And the point I was trying to make is that I think the CBO’s $16 million figure suggests if there isn’t a legal requirement, a direct legal mandate, a lot more people will choose to pay the tax than buy insurance, thereby undercutting the purpose for the mandate that Congress had in mind and leading I believe to a strong impulse in Congress to try to raise the level of the tax and the penalties that apply to enforce it.

Chairman Camp.  So, as I inquired, not only could the imposition of penalties be changed by a future Congress but certainly, since it is a tax now, the level of the tax could be changed by a future Congress as well, as you point out. 

Mr. Bradbury.  Yes.  And the Constitution is very unclear as to how high that can go. 

Chairman Camp.  Even under the current law as written, the IRS will have certain tools available to it to make sure that there is compliance.  What would some of those be, for example? 

Mr. Bradbury.  Well, they are limited under the current strategies ‑‑ so they cannot use the full panoply of its criminal enforcement and other powers, but others may know better than I under the current law what specific tools IRS can use to encourage payment of the tax.

Chairman Camp.  Is there anyone ‑‑ Ms. Severino, do you know? 

Mr. Dellinger.  I think, Mr. Chairman, that ‑‑

Chairman Camp.  ‑‑ could still audit, right? 

Mr. Dellinger.  ‑‑ under present law, I believe the only tool that is available is to withholding parts of a refund.

Chairman Camp.  And certainly auditing a return to make sure that you have checked the correct box and that you actually have, quote, unquote, government‑approved insurance, wouldn’t that be a tool that still would be available to the IRS? 

Mr. Dellinger.  Yes.

Chairman Camp.  Thank you. 

Mr. Levin.

Mr. Dellinger.  Could I answer your ‑‑ you asked two very good questions:  Aren’t those directly affected considerably more than the 4 million who will choose to pay the penalty?  Isn’t the estimate that an additional 15 million people will purchase insurance because of the incentive of this tax penalty and doesn’t that affect hundreds of millions? 

I just want to briefly say, to me, I think the theory of the law is and what Congress passed is it is a good thing that 15 million additional people will obtain health insurance, and that does have a very significant effect on the rest of the country because the rest of the country has been on the hook for those people’s medical bills.  And we have a very inefficient system for people who don’t have health insurance.  They wind up in emergency rooms, and the costs get paid in other people’s premiums.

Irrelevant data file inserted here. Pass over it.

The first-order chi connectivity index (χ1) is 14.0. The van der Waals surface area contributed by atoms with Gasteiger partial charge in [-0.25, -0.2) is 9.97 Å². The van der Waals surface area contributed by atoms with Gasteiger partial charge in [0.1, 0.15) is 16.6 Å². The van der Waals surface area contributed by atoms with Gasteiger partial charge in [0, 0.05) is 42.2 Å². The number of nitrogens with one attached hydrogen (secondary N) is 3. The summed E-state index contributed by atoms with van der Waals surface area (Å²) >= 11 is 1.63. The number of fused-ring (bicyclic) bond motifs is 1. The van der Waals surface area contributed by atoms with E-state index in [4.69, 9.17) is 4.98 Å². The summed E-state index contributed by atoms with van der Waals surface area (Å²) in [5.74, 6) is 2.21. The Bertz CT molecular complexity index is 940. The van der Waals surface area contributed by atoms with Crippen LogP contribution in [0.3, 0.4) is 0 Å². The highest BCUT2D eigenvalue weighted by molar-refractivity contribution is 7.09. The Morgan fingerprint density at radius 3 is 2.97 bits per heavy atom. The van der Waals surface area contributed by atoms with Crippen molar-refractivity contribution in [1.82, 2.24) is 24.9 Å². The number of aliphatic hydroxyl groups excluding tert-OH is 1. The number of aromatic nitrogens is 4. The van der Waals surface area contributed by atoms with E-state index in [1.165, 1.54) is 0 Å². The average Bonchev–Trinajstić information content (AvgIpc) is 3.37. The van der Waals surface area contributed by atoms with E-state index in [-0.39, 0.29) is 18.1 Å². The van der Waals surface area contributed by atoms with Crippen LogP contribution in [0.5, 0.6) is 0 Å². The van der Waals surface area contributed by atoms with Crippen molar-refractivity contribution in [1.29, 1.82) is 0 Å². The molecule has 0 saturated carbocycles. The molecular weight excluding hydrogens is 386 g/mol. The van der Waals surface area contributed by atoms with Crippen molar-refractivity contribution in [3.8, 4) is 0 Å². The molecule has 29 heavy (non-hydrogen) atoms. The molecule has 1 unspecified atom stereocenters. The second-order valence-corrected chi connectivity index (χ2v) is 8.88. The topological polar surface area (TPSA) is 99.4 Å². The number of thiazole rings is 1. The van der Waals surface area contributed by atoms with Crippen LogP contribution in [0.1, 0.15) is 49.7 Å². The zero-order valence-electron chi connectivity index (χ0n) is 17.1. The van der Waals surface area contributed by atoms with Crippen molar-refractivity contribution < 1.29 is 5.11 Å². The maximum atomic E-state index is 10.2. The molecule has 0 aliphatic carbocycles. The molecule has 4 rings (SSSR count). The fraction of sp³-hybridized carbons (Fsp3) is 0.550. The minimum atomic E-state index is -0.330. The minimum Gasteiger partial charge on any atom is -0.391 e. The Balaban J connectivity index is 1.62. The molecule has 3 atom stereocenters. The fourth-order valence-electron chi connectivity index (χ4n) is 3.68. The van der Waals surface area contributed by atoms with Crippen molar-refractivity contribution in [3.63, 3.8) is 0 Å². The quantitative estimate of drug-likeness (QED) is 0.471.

So it is estimated that other American’s insurance premiums will go down precisely because there will be 15 million more Americans who have health insurance because of the incentives created by this law.  And the judgment of Congress would say that is a good thing, not a bad thing.

Chairman Camp.  I think the issue there would be at what cost, but we are not really getting into that now. 

I yield to Mr. Levin at this point to inquire. 

Mr. Levin.  Well, thank you for coming.  I think all of us have a lot of respect for your talents, and I don’t suggest this is why you are here. 

I think that it is important that no one be able to scare the American people by suggesting the sky is falling or that some wolf will be at their door.  The law restricts what can be done to implement it.  There can’t be jail and all of that.  And to suggest that Congress is going to use this authority to run wild I think sells short the abilities and the talents and the judgment of this institution. 

We have been wrestling with the issue of health insurance for over 70 years ‑‑ for over 70 years, even longer ‑‑ and this Congress by a majority vote decided to chart a course where more and more people would be covered, now 50 million who are not.  That was with a small D, a democratic decision.  We did not spend endless hours deciding whether it was the Commerce Clause or the taxing authority.  We thought we had the authority to respond to the needs of the American People. 

So I know you are not here to scare us or scare the American People, and I hope you won’t let anybody force you into that position.  It is possible, I suppose, to come up with legal theories as to what might happen.  You know, Social Security, everybody has to pay taxes, everybody.  There is a small exception I think in terms of a religious view.  So anybody who works pays taxes. 

And you can talk about this in terms of activity or inactivity.  Everybody wants to earn a living and wants to work; and if they do, they pay FICA taxes. 

And I haven’t gone back and looked at Supreme Court decisions ‑‑ how many years ago now ‑‑ 70, 80 years ago.  I am sure there was an issue as to whether this institution had the power to say to everybody, you work, you pay.  And essentially what we have said here was, you are all part of a health structure in this country.  And if you go ‑‑ you are going to go at some point in most every instance and receive health care.  So you should participate, and you should not be free riders. 

That is what was said by Mitt Romney in Massachusetts.  Mr. Neal is shaking his head.  He said, no free riders, and you pay a penalty if you don’t have insurance under the taxing authority.  That is what the Supreme Court said.